Over a year ago, I bought a friendship lamp for one of my friends. Haven’t heard of them? It’s a nifty invention that when linked together and connected to wifi allow one friend to touch the lamp and for the other friend (many miles away) to see her lamp light up. A sign from afar that you’re being thought of.
Truth be told, the lamps didn’t get much use when we first received them. We ran into a glitch connecting them and gave up pretty easily. But, once March 2020 was upon us and we were all confined to our homes, we decided we wouldn’t let these pesky technical issues deter us from experiencing connection in a bit of an unconventional way.
Side note…sometimes we try something and it doesn’t work the first time. That doesn’t mean we shouldn’t try again. Glad we did because the 2nd go around, the lamps were connected and with a simple touch of my palm to the top of the lamp, my friend 2000 miles away would know she was thought of. And, I would feel less alone too.
I’m sharing this with you as we talk this month about the importance of connection. Not the kind of connection that is commonly called networking, but true, meaningful connection with other people. Undoubtedly, we are in a time when connecting in person is difficult and even seeing people face to face doesn’t mean we can shake their hand or sit shoulder to shoulder. But, we can still connect. And, we must.
In an article titled, “Why We are Wired to Connect” in the Scientific American, it states, “Across many studies of mammals, from the smallest rodents all the way to us humans, the data suggests that we are profoundly shaped by our social environment and that we suffer greatly when our social bonds are threatened or severed.”
I will be speaking about this in more detail in my webinar this month, “The Making of Connection” on August 12. Registration details are enclosed in this newsletter. If you missed it, email me, and I’ll be glad to share the recording.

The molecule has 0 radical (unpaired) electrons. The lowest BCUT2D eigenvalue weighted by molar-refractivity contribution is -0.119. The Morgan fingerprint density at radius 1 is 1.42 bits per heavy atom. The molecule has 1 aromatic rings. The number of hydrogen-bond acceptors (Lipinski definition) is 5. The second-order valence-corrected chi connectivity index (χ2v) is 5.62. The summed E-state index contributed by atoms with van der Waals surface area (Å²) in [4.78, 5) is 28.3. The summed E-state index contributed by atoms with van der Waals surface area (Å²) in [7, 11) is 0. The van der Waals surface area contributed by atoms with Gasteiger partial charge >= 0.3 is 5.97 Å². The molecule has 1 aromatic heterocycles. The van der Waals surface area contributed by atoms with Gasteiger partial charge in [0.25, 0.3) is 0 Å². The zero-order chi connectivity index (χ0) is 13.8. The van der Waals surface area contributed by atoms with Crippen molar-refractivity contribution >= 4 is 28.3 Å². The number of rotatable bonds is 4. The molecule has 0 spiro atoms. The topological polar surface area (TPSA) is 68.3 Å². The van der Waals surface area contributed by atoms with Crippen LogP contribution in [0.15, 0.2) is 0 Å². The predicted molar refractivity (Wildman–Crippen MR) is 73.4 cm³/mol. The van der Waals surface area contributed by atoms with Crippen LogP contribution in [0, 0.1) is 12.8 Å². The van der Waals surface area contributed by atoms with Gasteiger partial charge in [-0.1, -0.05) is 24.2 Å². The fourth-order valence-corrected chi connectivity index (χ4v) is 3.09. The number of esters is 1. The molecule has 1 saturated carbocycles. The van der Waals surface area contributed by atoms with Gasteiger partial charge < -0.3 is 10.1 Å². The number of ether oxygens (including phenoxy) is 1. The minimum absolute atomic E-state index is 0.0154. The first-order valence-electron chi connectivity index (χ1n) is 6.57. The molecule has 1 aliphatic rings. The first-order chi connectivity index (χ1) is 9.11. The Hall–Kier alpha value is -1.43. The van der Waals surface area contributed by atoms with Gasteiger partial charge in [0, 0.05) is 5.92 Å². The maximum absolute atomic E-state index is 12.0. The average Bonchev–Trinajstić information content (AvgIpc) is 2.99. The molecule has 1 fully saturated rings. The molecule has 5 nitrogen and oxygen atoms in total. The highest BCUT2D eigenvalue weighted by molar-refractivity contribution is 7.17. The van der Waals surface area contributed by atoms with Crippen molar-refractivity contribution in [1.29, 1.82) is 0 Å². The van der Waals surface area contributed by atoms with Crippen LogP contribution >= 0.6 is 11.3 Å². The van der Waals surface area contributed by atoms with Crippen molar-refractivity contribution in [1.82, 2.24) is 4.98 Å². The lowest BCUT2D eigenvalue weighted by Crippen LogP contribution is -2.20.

In the meantime, I’d love to share what my friend said about her friendship lamp and the value of connection and how developing strong connections is valuable, especially when the storms hit us in our lives. In her words…
We had Isaias blow through our CT town last week. It was a mess of fallen trees, branches and live wires. Both our power and internet service went out. The generator kicked in quickly to keep the essentials running, such as the outlet for my friendship lamp. I was on an errand when the tornado touched down near us. Normally a short drive, it took forever trying to avoid the trees in the road while navigating in torrential rain. When I got home, I saw that my friendship lamp was flashing frantically. Similar to a flash flood warning you get on your phone. My first thought was how did Lisa know that my life was in danger? I imagined her tapping on her friendship lamp warning me in Morse code to head for tornado shelter. I ran downstairs to check on my family, including our dog and cat. Everyone was alright but definitely shaken by the various noises outside. When I got back to my home office, I saw that the friendship lamp was still flashing. With the internet down, the lamp was signaling that it was offline. I unplugged it. Then plugged it again thinking how would Lisa know that I’m okay? Then unplugged again knowing that she won’t know because we’ve lost the connection. When the power is on and wifi is working, the friendship lamp stays a steady, warm color. It changes when Lisa touches hers or I touch mine to signal to her that I’m thinking about her. Sometimes I touch the lamp deliberately and other times, out of habit. Whether she sees it or not, she knows that the lamp is glowing for her and I know that mine is always glowing for me. No storm or glitch in wifi can change this connectivity we have together.